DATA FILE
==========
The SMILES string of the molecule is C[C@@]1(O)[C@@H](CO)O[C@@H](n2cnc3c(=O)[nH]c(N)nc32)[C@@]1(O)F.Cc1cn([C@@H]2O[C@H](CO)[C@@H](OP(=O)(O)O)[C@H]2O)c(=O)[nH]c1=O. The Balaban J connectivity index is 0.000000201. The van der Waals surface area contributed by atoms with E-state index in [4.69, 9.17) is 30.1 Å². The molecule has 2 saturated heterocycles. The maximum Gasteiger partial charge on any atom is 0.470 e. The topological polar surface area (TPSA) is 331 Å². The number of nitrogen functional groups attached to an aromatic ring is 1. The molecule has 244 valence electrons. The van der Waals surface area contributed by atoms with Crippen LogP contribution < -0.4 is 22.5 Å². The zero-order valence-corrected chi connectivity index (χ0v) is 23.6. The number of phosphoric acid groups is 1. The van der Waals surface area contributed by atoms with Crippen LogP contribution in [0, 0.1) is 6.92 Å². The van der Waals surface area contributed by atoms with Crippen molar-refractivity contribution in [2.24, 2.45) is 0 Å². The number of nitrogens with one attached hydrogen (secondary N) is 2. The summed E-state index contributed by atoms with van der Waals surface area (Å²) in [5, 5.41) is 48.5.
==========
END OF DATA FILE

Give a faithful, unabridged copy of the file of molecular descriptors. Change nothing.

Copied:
The SMILES string of the molecule is C[C@@]1(O)[C@@H](CO)O[C@@H](n2cnc3c(=O)[nH]c(N)nc32)[C@@]1(O)F.Cc1cn([C@@H]2O[C@H](CO)[C@@H](OP(=O)(O)O)[C@H]2O)c(=O)[nH]c1=O. The Balaban J connectivity index is 0.000000201. The van der Waals surface area contributed by atoms with E-state index in [4.69, 9.17) is 30.1 Å². The molecule has 2 saturated heterocycles. The maximum Gasteiger partial charge on any atom is 0.470 e. The topological polar surface area (TPSA) is 331 Å². The number of nitrogen functional groups attached to an aromatic ring is 1. The molecule has 244 valence electrons. The van der Waals surface area contributed by atoms with Crippen LogP contribution < -0.4 is 22.5 Å². The zero-order valence-corrected chi connectivity index (χ0v) is 23.6. The number of phosphoric acid groups is 1. The van der Waals surface area contributed by atoms with Crippen LogP contribution in [0, 0.1) is 6.92 Å². The van der Waals surface area contributed by atoms with Crippen molar-refractivity contribution in [2.24, 2.45) is 0 Å². The number of nitrogens with one attached hydrogen (secondary N) is 2. The summed E-state index contributed by atoms with van der Waals surface area (Å²) in [5, 5.41) is 48.5.